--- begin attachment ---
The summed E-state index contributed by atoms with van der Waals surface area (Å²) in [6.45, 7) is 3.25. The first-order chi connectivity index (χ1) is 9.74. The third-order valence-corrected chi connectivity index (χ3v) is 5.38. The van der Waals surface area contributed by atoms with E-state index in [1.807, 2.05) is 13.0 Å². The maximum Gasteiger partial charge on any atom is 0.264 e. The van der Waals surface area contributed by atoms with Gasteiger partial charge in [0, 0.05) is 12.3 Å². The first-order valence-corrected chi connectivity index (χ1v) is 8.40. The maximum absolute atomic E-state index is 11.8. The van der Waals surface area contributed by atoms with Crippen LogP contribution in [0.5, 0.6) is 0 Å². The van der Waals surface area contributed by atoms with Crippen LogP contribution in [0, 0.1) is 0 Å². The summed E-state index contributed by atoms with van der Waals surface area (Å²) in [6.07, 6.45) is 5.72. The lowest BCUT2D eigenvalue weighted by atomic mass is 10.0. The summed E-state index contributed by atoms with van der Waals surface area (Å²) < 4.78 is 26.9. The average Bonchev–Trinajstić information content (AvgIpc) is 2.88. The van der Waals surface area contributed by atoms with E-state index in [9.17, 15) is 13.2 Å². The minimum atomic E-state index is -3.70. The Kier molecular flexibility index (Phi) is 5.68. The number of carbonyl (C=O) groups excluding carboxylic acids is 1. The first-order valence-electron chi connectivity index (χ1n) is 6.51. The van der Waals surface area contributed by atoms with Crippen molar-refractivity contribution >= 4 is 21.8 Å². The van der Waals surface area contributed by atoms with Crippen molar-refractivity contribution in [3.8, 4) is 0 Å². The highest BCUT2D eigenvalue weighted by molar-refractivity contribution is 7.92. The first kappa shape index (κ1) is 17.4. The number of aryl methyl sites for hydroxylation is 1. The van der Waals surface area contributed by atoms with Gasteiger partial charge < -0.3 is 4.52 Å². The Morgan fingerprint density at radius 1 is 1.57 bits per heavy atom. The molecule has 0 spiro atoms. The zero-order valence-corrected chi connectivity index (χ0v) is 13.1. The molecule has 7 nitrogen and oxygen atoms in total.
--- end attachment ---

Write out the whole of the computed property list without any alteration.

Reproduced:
The summed E-state index contributed by atoms with van der Waals surface area (Å²) in [6.45, 7) is 3.25. The first-order chi connectivity index (χ1) is 9.74. The third-order valence-corrected chi connectivity index (χ3v) is 5.38. The van der Waals surface area contributed by atoms with E-state index in [1.807, 2.05) is 13.0 Å². The maximum Gasteiger partial charge on any atom is 0.264 e. The van der Waals surface area contributed by atoms with Gasteiger partial charge in [0, 0.05) is 12.3 Å². The first-order valence-corrected chi connectivity index (χ1v) is 8.40. The maximum absolute atomic E-state index is 11.8. The van der Waals surface area contributed by atoms with Crippen LogP contribution in [0.5, 0.6) is 0 Å². The van der Waals surface area contributed by atoms with Crippen LogP contribution in [0, 0.1) is 0 Å². The summed E-state index contributed by atoms with van der Waals surface area (Å²) in [6.07, 6.45) is 5.72. The lowest BCUT2D eigenvalue weighted by atomic mass is 10.0. The summed E-state index contributed by atoms with van der Waals surface area (Å²) < 4.78 is 26.9. The average Bonchev–Trinajstić information content (AvgIpc) is 2.88. The van der Waals surface area contributed by atoms with E-state index in [9.17, 15) is 13.2 Å². The minimum atomic E-state index is -3.70. The Kier molecular flexibility index (Phi) is 5.68. The number of carbonyl (C=O) groups excluding carboxylic acids is 1. The first-order valence-electron chi connectivity index (χ1n) is 6.51. The van der Waals surface area contributed by atoms with Crippen molar-refractivity contribution >= 4 is 21.8 Å². The van der Waals surface area contributed by atoms with Crippen molar-refractivity contribution in [3.8, 4) is 0 Å². The highest BCUT2D eigenvalue weighted by molar-refractivity contribution is 7.92. The first kappa shape index (κ1) is 17.4. The number of aryl methyl sites for hydroxylation is 1. The van der Waals surface area contributed by atoms with Gasteiger partial charge < -0.3 is 4.52 Å². The Morgan fingerprint density at radius 1 is 1.57 bits per heavy atom. The molecule has 0 spiro atoms. The zero-order valence-corrected chi connectivity index (χ0v) is 13.1. The molecule has 7 nitrogen and oxygen atoms in total.